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San Francisco to Pay Hotel Whitcomb $19.5 Million in Property Damage

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A tall hotel building is seen in the distance with many rectangular windows. A woman has her back to the camera as she stands staring to her right. The sun is shining on parts of the building, but it is mostly in shade.
The owners of Hotel Whitcomb on Market Street filed a complaint against San Francisco on April 13, 2023. The historic hotel alleges that it endured millions in property damages resulting in loss of use from the city's shelter-in-place hotel program, Project Roomkey. (Beth LaBerge/KQED)

San Francisco could pay up to $19.5 million to settle a lawsuit over property damages at one of the hotels that provided emergency housing during the pandemic.

The owners of Hotel Whitcomb on Market Street filed the complaint against San Francisco on April 13 of this year. They allege the historic hotel endured millions in property damage resulting in loss of use by the city’s shelter-in-place hotel program, part of a statewide effort called Project Roomkey that opened up empty hotels during the pandemic to create emergency shelters.

The settlement is the latest agreement between the city and owners of the hotels that stepped up during the COVID-19 pandemic to provide emergency housing for people experiencing homelessness during the first two years of the pandemic. That has included $2.9 million to the Tilden Hotel and $5.3 million to Hotel Union Square.


The city expects to pay out around $26 million in total for property damage payouts from the shelter-in-place hotel program, according to a city budget report released in February.

Jen Kwart, spokesperson for the city attorney’s office, told KQED in an email the department believes the proposed settlement is an “appropriate resolution” and “is the last SIP Hotel claim for damages that the City is aware of.”

The city is expecting reimbursements for costs of implementing the emergency housing program, and has already filed for $386 million from the Federal Emergency Management Agency. It’s not yet clear how much FEMA will cover in the property damages, according to a report from The San Francisco Standard.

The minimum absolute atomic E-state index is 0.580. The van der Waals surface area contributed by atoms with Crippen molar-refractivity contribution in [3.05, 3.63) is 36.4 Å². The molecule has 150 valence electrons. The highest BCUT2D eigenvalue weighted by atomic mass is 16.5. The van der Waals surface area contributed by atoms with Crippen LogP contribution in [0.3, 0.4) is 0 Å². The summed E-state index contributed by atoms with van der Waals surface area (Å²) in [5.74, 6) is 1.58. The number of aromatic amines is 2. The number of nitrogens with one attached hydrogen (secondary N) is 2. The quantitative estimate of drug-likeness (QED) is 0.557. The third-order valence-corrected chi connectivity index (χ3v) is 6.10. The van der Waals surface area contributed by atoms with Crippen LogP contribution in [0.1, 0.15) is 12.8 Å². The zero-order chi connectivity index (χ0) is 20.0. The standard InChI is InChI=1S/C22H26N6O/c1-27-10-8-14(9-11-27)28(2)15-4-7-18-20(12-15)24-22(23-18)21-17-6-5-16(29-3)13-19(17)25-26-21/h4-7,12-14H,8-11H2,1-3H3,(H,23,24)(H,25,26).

The city contracted with the hotels during the early days of the COVID-19 pandemic when tourism was decimated and hotels had lost their customer base. Using emergency relief funding, the city paid the hotels to open up the otherwise empty rooms for temporary emergency shelter.

The program came together remarkably quickly, but challenges presented themselves as the pandemic raged on.

At its peak, the hotel shelter program opened 2,288 rooms across 25 hotel sites, according to data from the city’s Department of Homelessness and Supportive Housing. More than 3,300 adults were housed in hotel rooms and the city claims that about two-thirds of eligible guests were transferred to longer-term housing by the time the program ended in December 2022.

Residents in the hotels and housing advocates applauded the non-congregate housing approach to the global health crisis that was rapidly unfolding. Studies on the program have shown that residents who lived in the hotels and were connected to health and substance-use services directly at the hotel were also less likely to require emergency services.

But life was not always easy inside the hotels. Staff and residents at Hotel Whitcomb were often on the front lines of the overdose crisis that the city continues to endure. About 400 people were housed there during the pandemic, many of whom struggled with substance use disorders.

On-site services helped prevent overdoses and encourage safer drug use, such as clean needle exchanges and training on how to administer the overdose-reversal drug naloxone. At least 18 people overdosed at Hotel Whitcomb from the time it first opened its rooms for the program in April 2020 to April 2022, KQED reported while the program was still in place.

The settlement passed the Government Audit and Oversight Committee on Thursday. It will next go before the full Board of Supervisors and the mayor for final approval.

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